August Bank Holiday Birding

Yesterday we took a trip out to Cley marshes, a Norfolk Wildlife Trust nature reserve on the Norfolk coast. We’ve been before so quickly cottoned on to the fact that it was way too hot to wander round a completely featureless, shade-less landscape on such a hot day, so made straight for the hides instead.

Here are a few photos of the birds we saw. There were the usual waders and also a spoonbill, green sandpiper, and a curlew. (Nope, didn’t get a photo of any of the good ‘uns – they were too far away.)

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A helicopter flew overhead and it frightened the geese and they took flight. Suddenly hundreds of birds were flying at the hide and squawking like mad until eventually they settled down. It was quite handy though as they all did a reshuffle and we got to see birds that had previously been hiding at the back.

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We also heard but didn’t see bearded tits and there were a pair of marsh harriers circling in the distance. If you’ve never been it is certainly worth a trip as there are always lots of birds to see, especially during the winter migration, and the visitor centre is really impressive.

Then it was off to Wells Next the Sea for chips.

 

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This is a post about Tea.

Being a tea drinker is an unavoidable part of being British, we know this, but we’re not very good at drinking herbal or fruit teas in this country. It’s more of a social occassion than something we do for our health. I’ve managed to get in the habit in recent years of (usually) not drinking any caffeine after 6pm – that includes “normal” tea so I’ve been drinking the fruity or relaxing herbals kinds instead.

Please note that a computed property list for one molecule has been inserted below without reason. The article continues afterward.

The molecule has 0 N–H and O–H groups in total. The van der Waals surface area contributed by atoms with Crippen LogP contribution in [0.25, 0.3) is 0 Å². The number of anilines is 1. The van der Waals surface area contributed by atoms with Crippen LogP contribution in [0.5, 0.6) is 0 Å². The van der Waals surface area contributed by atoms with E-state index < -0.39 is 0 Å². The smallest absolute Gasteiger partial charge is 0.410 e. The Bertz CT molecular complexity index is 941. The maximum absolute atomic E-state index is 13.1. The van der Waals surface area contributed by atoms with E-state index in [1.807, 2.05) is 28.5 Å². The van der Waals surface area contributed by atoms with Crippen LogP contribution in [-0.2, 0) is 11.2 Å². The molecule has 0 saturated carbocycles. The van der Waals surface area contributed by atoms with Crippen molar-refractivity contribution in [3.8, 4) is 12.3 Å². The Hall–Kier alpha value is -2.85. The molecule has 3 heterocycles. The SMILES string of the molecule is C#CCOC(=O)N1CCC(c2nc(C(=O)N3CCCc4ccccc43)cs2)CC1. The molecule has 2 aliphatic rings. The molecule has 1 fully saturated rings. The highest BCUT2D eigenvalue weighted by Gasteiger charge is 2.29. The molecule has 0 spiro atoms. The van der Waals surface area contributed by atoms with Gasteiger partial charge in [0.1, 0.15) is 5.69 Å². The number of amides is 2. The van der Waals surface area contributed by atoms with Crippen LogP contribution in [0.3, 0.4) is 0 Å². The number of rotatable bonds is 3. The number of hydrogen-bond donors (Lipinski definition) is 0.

I’ve been interested recently in exactly how healthy or not tea is for us, in any of its delicious varieties. If you want a more detailed look at how different types of tea are harvested, click here but basically there are 4 types: black tea, white tea, green tea, and oolong tea. Remember that all tea hydrates, is warm, cosy and edifying, and performs a social bonding function that does more good than chucking down vitamin tablets could ever achieve.

Here we have 10 teas and how they can help your health.

  1. Green Tea – the Messiah of the Teas. Green tea has an antioxidant called catechin and some studies suggest that drinking one cup of green tea per day can reduce your risk of cardiovascular disease by 10%.
  2. Chamomile Tea – the ultimate relaxer and my personal favourite, it also helps with a range of ailments including hay fever, muscle pain, insomnia, inflammation, and menstrual disorders.
  3. Echinacea – often overlooked, echinacea tea can help prevent commons colds and reduces the risk of infection.
  4. Lemon & Ginger tea – not my favourite but again, another tea that fights bacterial infections.
  5. Oolong tea – the fat burner. Can help you to burn fat faster than you might otherwise as it stimulates an enzyme that prompts weight loss.
  6. Black tea – has the highest caffeine content and can lower cholesterol levels. Crucially, drinking 4 cups of tea a day can cut the risk of stroke by over 20%.
  7. Blueberry tea – now we enter the realms of flavoured tea. If you choose a tea flavoured with a superfood like blueberries you get a double whammy of antioxidants (but avoid the nonsense sweetened versions.)
  8. Peppermint tea – does wonders. Aids digestion, cures bad breath, boosts the immune system. Smells delightfully minty.
  9. Rosehip tea – this is a new one on me. Apparently a great plant source of vitamin C, so it helps skin and tissue health.
  10. Rooibos – 50 times more antioxidants that green tea! Thwarts those free radicals like a mother. Good for digestion and lowers blood pressure.

I hope you have enjoyed reading about tea. I hope you enjoy all aspects of tea.

Here are some photos off tea.

 

Time for the National Trust to change its position on grouse shooting